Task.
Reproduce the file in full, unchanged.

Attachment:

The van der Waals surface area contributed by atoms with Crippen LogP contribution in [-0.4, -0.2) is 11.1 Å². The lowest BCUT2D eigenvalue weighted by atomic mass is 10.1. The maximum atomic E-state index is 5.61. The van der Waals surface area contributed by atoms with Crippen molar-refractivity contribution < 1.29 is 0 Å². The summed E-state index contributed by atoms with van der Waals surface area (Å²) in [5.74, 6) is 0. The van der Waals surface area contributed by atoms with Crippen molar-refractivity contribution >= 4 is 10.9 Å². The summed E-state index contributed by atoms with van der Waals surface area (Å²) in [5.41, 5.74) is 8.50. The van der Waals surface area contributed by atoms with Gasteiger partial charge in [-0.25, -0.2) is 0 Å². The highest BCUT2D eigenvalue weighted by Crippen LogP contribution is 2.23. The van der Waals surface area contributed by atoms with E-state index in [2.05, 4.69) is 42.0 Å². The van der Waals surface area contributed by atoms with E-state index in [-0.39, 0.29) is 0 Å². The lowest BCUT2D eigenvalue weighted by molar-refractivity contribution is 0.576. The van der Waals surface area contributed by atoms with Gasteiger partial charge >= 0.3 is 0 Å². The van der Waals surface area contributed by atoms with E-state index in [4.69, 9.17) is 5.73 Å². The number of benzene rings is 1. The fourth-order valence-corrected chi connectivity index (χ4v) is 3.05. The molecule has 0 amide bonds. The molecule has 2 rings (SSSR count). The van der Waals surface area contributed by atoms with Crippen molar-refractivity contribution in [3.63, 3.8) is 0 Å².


The van der Waals surface area contributed by atoms with Crippen LogP contribution in [-0.4, -0.2) is 11.1 Å². The lowest BCUT2D eigenvalue weighted by atomic mass is 10.1. The maximum atomic E-state index is 5.61. The van der Waals surface area contributed by atoms with Crippen molar-refractivity contribution < 1.29 is 0 Å². The summed E-state index contributed by atoms with van der Waals surface area (Å²) in [5.74, 6) is 0. The van der Waals surface area contributed by atoms with Crippen molar-refractivity contribution >= 4 is 10.9 Å². The summed E-state index contributed by atoms with van der Waals surface area (Å²) in [5.41, 5.74) is 8.50. The van der Waals surface area contributed by atoms with Gasteiger partial charge in [-0.25, -0.2) is 0 Å². The highest BCUT2D eigenvalue weighted by Crippen LogP contribution is 2.23. The van der Waals surface area contributed by atoms with E-state index in [2.05, 4.69) is 42.0 Å². The van der Waals surface area contributed by atoms with E-state index in [-0.39, 0.29) is 0 Å². The lowest BCUT2D eigenvalue weighted by molar-refractivity contribution is 0.576. The van der Waals surface area contributed by atoms with Gasteiger partial charge >= 0.3 is 0 Å². The van der Waals surface area contributed by atoms with E-state index in [4.69, 9.17) is 5.73 Å². The number of benzene rings is 1. The fourth-order valence-corrected chi connectivity index (χ4v) is 3.05. The molecule has 0 amide bonds. The molecule has 2 rings (SSSR count). The van der Waals surface area contributed by atoms with Crippen molar-refractivity contribution in [3.63, 3.8) is 0 Å².